Holiday House Hof Ahmen / Atelier Sunder-Plassmann
Text description provided by the architects. The design for the vacation home Hof Ahmen goes back to the seemingly simple and yet essential question: How do I compliment a unique, listed farm with surrounding grassland and integrate the new building into the “genius loci“ of the farm, while at the same time developing an independent modern architectural language for the new building?
Hof Ahmen as an ensemble is characterized by a rectangular courtyard surrounded by permanent grassland, which is separated by the typical local bends. In the middle of this rectangle stands the listed, thatched main house with a copper beech and lush, historically grown trees. To the east of the main house are the detached roofs of the sheep barn, which was built in 1990 as an open wooden construction and in its pro- portions and roof shape correspond to the typical local „Drempel barns“.
The cottage forms an extension of these freestanding roof structures and a fifth, floating roof is added. The new building incorporates the “genius loci“. A floating platform, which is inserted under the roof, forms the main space of the cottage and a threshing floor is created. This platform is completely glazed and the boundary between inside and outside becomes blurred. The interior space expands to the exterior space and a garden house is created. Analogies to the classics of modernism, the “Glass House” by Phillip Johnson and the “Farnsworth House“ by Mies van der Rohe emerge. The occupant becomes an observer of nature and the environment becomes the main protagonist of the interior. A staging of nature; slightly elevated from a kind of pedestal, the resident observes the surroundings, the constant interplay of cloud formations, the seasons and the grazing of sheep in front of the cottage determine the atmosphere and character of the cottage and the surroundings become a scenery, a backdrop.
The complete beauty of nature opens up to the user. The visitor enters the cottage through a terrace, which is located in front of the cottage in the east. This serves as an outdoor area in summer and is an extension of the interior. From here, through the large sliding door (2.4m x 3.4m), one enters the main room. In its proportions (4 x 10m, 4.1m clear height) based on the barns of classic longhouses, the cottage seeks here the dialogue between, on the one hand, rural, typical local typologies and classical modernism.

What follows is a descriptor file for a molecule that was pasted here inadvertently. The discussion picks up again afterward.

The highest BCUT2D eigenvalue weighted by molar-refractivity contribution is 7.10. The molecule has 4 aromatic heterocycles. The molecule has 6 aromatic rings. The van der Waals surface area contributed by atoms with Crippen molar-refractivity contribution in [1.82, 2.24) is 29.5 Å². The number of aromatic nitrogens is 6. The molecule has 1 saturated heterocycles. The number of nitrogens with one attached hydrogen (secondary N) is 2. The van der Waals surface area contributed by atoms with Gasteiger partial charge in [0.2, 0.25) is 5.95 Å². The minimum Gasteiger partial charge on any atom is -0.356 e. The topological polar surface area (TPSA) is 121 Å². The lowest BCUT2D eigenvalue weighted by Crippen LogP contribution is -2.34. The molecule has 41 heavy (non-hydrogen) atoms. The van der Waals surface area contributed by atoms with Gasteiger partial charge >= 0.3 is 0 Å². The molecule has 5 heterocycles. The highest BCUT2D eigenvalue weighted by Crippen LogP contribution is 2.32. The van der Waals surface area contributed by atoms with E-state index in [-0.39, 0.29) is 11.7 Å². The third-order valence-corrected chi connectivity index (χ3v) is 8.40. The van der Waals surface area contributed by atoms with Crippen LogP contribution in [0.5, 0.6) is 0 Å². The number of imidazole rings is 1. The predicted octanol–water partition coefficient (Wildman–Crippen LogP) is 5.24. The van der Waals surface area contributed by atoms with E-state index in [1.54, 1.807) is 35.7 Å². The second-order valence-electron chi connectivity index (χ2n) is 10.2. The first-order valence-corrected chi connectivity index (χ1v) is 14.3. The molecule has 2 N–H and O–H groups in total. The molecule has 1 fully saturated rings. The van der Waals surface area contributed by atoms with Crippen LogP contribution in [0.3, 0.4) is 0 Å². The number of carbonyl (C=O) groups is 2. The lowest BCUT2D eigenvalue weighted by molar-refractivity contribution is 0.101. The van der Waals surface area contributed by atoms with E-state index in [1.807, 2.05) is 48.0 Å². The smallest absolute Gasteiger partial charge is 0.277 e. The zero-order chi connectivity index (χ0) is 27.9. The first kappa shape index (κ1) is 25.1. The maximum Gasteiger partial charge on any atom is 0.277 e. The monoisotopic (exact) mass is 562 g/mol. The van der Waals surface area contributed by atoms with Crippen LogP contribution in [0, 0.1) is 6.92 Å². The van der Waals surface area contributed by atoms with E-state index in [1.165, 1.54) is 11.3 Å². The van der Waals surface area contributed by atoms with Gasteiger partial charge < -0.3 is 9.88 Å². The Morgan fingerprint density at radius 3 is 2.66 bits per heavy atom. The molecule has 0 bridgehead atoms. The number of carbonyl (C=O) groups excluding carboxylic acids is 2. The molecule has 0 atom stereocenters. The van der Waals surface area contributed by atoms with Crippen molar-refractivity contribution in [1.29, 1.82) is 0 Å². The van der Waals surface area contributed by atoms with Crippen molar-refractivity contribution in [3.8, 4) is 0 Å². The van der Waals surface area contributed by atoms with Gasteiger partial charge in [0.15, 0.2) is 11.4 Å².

The main room is subtly divided into 3 areas by an inserted wall element, without dividing the space in its entirety. The southern area, which gets sun all day long, is the dining area with its generous free-standing table. The northern area, where the sun shines from 5 o‘clock in the evening, is the living area. In the central area, the furniture element integrates the wet area and visually separates it from the main room. In front of the set wall unit, the kitchen floats as a free, mirrored volume.
Two wooden cubes are inserted into this fully glazed platform, which accommodates the sleeping berths. These closed volumes form a retreat in contrast to the open main space and convey a sense of security. The cubes can be opened to the main space through generous sliding doors, allowing flexible uses of the sleeping berths (daybed, couch) in conjunction with the main space.
The border between integration and segregation, between landscape and architecture, between rural and modern, between open and modern and the careful balancing of these elements determines the design and lets the cottage together with the lush nature become a unique place.